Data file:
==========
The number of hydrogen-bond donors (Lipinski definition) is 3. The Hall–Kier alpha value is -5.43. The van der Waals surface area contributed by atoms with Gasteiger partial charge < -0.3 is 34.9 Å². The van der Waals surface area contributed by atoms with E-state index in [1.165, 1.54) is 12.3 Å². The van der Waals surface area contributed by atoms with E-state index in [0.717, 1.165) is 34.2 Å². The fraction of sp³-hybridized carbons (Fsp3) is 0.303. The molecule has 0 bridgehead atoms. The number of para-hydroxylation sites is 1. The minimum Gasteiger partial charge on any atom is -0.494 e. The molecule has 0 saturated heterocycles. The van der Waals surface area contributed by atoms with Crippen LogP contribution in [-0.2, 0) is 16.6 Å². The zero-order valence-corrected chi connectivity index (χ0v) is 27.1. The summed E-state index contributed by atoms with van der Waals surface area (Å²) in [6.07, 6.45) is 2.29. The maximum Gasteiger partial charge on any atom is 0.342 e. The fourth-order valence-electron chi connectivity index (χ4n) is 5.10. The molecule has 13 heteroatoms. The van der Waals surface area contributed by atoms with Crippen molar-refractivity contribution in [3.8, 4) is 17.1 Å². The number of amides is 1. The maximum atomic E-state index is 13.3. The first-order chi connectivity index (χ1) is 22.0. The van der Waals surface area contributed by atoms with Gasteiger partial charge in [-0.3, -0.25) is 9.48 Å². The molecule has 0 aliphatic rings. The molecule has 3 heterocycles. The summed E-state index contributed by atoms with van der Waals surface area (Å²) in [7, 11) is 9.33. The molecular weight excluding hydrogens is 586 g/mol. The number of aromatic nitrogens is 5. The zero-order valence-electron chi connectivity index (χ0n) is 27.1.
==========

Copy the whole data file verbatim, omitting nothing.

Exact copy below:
The number of hydrogen-bond donors (Lipinski definition) is 3. The Hall–Kier alpha value is -5.43. The van der Waals surface area contributed by atoms with Gasteiger partial charge < -0.3 is 34.9 Å². The van der Waals surface area contributed by atoms with E-state index in [1.165, 1.54) is 12.3 Å². The van der Waals surface area contributed by atoms with E-state index in [0.717, 1.165) is 34.2 Å². The fraction of sp³-hybridized carbons (Fsp3) is 0.303. The molecule has 0 bridgehead atoms. The number of para-hydroxylation sites is 1. The minimum Gasteiger partial charge on any atom is -0.494 e. The molecule has 0 saturated heterocycles. The van der Waals surface area contributed by atoms with Crippen LogP contribution in [-0.2, 0) is 16.6 Å². The zero-order valence-corrected chi connectivity index (χ0v) is 27.1. The summed E-state index contributed by atoms with van der Waals surface area (Å²) in [6.07, 6.45) is 2.29. The maximum Gasteiger partial charge on any atom is 0.342 e. The fourth-order valence-electron chi connectivity index (χ4n) is 5.10. The molecule has 13 heteroatoms. The van der Waals surface area contributed by atoms with Crippen molar-refractivity contribution in [3.8, 4) is 17.1 Å². The number of amides is 1. The maximum atomic E-state index is 13.3. The first-order chi connectivity index (χ1) is 22.0. The van der Waals surface area contributed by atoms with Gasteiger partial charge in [-0.3, -0.25) is 9.48 Å². The molecule has 0 aliphatic rings. The molecule has 3 heterocycles. The summed E-state index contributed by atoms with van der Waals surface area (Å²) in [7, 11) is 9.33. The molecular weight excluding hydrogens is 586 g/mol. The number of aromatic nitrogens is 5. The zero-order valence-electron chi connectivity index (χ0n) is 27.1.